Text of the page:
Starblazer: From the Command Deck

Starblazer Issue 1
Starblazer Issue 1

Former Starblazer editor Bill McLoughlin recalls the making and undoing of a much-loved SF comic published by DC Thomson…

Starblazer appeared in April 1979 with the trigger being the success of the first Star Wars film although the idea had been conceived some three years earlier with work on a science fiction magazine being done independently by two departments within the DC Thomson empire. Ian Chisholm, when editor of Sparky, had put forward the idea of producing a science fiction based magazine and material was produced for this. It comprised tales of a supernatural nature, along with a streak of horror. At the same time, Jack Smith in the women’s magazine department and a science fiction aficianado, had the idea of producing pocket sized SF tales.

At some stage, Ian and Jack got together and the idea was put forward.

In September 1978 the go ahead was given to publish the comic and authors and artists sought out. The response to adverts was immense and finally we settled on a coterie we knew we could rely on: Ray Aspden, Mel Chappell, Rob Carter, John Speer, Mike Knowles and Jon Radford to name but a few. These stalwarts were ably supported by Alan Rogers and Grant Morrison, who both scripted and drew their own stories.

We also needed artists and the various agents we worked with were given the remit and the selection they came up with was stellar. Alcatena, Ortiz, Carrasco, Sarompas, Pino, Ferrer, Montero, Saichann. Over the years some of the stalwarts of the British scene were persuaded to draw for us… Mike McMahon, Cam Kennedy, Tony O’Donnell, Alan Burrows and Keith Robson, plus many others who wanted to contribute.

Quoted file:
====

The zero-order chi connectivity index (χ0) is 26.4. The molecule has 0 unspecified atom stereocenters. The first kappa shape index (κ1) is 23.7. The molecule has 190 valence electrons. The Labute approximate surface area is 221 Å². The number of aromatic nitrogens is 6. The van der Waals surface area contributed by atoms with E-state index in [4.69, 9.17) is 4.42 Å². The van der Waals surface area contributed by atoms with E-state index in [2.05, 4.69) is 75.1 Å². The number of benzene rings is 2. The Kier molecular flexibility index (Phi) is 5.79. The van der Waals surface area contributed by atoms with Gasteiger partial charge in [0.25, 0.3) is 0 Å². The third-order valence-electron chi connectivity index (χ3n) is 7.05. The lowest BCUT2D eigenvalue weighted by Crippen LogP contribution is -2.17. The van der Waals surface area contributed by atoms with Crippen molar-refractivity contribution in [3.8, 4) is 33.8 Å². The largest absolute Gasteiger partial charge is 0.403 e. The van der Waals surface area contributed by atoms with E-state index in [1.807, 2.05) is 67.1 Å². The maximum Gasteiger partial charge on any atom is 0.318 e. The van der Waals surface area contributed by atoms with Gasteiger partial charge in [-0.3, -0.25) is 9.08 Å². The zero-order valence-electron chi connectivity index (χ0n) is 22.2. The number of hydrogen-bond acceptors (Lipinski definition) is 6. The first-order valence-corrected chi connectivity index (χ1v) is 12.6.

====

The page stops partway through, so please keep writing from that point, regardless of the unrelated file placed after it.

The first stories were space opera along very traditional lines. 2000AD was the only SF magazine on the market at the time and their success undoubtedly helped Starblazer. A number of authors and artists wrote and drew for both publications and it was them who got us up and running.

Starblazer Issue 10 - Cover

However, as time passed, the Starblazer stories left behind space opera and became more sophisticated, darker and altogether more graphic novel than pocketbook. No genre was left untried and Mike Chinn was the first author to venture into the world of fantasy, his Michael Moorcroftish stories were illustrated by the Argentinian genius, Alcatena.

Alcatena was an absolute delight to work with, creating his own fantastic worlds and characters from the scripts. You didn’t need detail galore for Alcatena because he developed the story in directions you had never dreamed of… he was one of the few artists we didn’t mind adapting storylines because his interpretation was simply genius. Mike also ventured in the world of comedy with the Robot Kid series.

It would be an injustice not to mention some of the other authors and artists who worked their magic on some very basic ideas. Among the authors were Dave Taylor, Mark Gorton, Walter Reed (known to his family by his second name, Cyril), Tony Stent, Gary Rice, Stafford Neeld, Ted Cowan, Alan Hemus, John Smith, Dave Motton, Paul Alexander (my apologies to any that have been omitted).